Generally, but in particular in applications of window panes as mentioned above, at particular embodiment of the OLED device according to the invention is such that the cathode-free regions are realized according to a minimum resolution achievable by an eye of an observer at a predefined position relative to the OLED device. Thereby it is preferred, that the shape and/or size of the cathode free regions and/or their distance from each other is such that the minimum resolution is insufficient for the observer at the predefined position, so that a kind of a blurr effect occurs. For instance, if the OLED device's cathode layer contains small round holes as cathode-free regions , the size of these holes and their distance from each other would then be such that when the OLED device is in operation, an observer cannot distinguish between the cathode region and the cathode- free regions and thus sees only a light-emitting plane instead. In contrast, a similar effect can also be achieved by the contrary: by reducing the size of the cathode regions and/or by shaping them accordingly and/or by arranging their distances from each other accordingly a similar blurr effect can be achieved with respect to ambient light.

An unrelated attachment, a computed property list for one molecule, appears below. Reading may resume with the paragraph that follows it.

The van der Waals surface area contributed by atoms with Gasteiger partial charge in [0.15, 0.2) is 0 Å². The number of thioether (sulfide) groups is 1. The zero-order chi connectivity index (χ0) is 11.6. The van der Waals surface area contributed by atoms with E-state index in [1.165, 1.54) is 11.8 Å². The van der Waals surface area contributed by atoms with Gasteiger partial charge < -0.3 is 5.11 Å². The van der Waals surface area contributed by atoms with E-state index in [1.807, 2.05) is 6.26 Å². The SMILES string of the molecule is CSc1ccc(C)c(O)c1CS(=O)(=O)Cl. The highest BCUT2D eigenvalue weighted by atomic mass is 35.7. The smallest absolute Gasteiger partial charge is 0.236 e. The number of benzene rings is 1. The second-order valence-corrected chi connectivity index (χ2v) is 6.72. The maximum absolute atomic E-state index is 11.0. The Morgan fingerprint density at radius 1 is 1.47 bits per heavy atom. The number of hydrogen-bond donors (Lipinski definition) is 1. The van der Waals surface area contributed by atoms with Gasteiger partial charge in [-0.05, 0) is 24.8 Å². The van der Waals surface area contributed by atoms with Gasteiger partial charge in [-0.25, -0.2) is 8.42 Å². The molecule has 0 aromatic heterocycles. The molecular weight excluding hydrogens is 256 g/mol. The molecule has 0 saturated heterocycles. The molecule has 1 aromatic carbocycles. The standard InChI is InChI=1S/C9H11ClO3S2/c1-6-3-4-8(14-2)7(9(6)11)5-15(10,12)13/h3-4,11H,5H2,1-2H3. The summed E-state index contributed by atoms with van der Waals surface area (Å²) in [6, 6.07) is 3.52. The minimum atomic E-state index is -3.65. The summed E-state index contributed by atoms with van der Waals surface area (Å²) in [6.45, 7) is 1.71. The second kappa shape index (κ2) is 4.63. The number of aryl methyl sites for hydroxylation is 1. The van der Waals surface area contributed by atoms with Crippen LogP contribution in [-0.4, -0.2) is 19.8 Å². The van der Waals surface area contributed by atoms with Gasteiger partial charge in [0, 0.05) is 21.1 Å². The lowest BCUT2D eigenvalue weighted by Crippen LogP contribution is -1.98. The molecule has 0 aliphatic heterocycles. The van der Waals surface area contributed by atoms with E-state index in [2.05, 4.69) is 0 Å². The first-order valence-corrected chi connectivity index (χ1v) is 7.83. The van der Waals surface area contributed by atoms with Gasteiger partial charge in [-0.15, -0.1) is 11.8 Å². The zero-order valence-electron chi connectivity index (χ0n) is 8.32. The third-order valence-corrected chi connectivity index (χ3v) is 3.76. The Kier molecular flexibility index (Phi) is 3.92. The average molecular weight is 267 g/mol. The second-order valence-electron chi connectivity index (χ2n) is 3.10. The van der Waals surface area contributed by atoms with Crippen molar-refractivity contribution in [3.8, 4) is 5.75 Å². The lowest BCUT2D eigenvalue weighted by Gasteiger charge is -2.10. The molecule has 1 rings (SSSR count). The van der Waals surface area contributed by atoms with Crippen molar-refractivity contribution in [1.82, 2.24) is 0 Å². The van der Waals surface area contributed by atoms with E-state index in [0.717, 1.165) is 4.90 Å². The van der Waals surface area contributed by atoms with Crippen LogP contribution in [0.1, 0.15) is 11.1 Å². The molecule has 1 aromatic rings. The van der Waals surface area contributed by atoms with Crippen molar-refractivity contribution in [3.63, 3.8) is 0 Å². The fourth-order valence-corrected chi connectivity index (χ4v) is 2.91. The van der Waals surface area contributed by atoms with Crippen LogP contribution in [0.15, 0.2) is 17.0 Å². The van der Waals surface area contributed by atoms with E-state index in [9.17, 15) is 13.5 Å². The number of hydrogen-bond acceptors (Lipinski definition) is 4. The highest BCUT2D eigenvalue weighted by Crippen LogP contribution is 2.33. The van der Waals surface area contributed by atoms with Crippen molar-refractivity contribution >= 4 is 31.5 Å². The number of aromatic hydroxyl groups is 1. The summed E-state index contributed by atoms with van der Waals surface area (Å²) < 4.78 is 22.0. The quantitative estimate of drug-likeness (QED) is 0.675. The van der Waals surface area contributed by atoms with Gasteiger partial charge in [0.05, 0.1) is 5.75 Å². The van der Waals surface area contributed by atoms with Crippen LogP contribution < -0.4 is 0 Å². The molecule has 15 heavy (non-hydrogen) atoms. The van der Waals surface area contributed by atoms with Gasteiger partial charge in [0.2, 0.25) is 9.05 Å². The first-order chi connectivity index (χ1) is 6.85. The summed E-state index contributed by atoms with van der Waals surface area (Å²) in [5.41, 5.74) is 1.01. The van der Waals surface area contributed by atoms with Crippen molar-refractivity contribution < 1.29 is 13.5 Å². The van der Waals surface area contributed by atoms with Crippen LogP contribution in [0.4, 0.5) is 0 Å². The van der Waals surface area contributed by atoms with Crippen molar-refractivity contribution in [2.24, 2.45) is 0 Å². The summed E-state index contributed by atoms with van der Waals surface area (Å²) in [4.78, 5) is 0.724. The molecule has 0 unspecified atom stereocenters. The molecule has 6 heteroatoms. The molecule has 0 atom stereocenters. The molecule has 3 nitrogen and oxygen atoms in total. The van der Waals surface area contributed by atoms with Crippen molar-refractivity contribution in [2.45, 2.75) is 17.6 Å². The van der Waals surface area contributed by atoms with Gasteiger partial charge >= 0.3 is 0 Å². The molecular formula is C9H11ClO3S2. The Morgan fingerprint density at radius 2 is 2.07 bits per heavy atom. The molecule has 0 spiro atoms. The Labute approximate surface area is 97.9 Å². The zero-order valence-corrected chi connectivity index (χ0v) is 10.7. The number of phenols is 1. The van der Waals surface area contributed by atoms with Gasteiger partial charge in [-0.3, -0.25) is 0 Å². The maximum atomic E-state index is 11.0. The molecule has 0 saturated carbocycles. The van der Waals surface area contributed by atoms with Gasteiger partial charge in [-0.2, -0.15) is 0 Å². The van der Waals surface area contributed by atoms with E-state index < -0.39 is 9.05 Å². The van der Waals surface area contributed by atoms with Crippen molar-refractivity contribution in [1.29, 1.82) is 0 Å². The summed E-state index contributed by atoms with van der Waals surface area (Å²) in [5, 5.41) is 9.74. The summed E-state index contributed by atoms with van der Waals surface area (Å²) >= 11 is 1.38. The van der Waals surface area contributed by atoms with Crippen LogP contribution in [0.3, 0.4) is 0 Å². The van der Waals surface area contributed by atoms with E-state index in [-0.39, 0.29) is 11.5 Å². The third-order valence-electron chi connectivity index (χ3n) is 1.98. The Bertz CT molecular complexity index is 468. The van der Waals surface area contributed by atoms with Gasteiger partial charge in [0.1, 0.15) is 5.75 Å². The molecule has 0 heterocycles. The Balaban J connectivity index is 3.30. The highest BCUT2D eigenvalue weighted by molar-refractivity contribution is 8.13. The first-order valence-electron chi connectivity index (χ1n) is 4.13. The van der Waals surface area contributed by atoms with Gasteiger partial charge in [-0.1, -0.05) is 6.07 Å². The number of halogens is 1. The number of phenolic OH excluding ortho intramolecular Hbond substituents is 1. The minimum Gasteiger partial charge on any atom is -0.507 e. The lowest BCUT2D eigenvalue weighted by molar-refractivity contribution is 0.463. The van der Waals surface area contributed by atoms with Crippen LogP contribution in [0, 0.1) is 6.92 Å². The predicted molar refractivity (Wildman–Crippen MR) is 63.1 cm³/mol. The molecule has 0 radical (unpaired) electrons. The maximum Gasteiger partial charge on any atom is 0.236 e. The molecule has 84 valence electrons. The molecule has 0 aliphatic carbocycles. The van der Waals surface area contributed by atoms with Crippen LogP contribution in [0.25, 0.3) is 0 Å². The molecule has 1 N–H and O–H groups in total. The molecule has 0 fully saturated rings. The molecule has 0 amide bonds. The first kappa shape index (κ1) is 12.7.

One method of structuring the cathode layer is by applying it only locally instead of as an integral layer. With that method for instance line patterns can be realized. It is preferred, however, that the cathode layer is structured by partially removing it. This is a particularly easy method of how to structure the cathode layer effectively, because the cathode layer at first can be applied in one part or as one layer and the structuring is then a decisive process of selection later on. In addition, the cathode resistance can be lower this way. In this context one possibility of partially removing the cathode layer is that by means of laser ablation. This standard method, which implies well-established processes provides for a simple and comparatively fast method of very effective removal only in the desired regions. However, in some cases it may be wished that the removal of the cathode layer is done in such way that no debris is produced. Debris can be a potential danger with regard to short circuiting and/or thin film encapsulation. Therefore another possibility of partially removing the cathode layer is by means of etching, preferably by plasma etching. The areas which are to be removed can be defined with an etching mask, for instance made of a resist deposited via spin or slit coating with subsequent photolithography or by inkjet printing.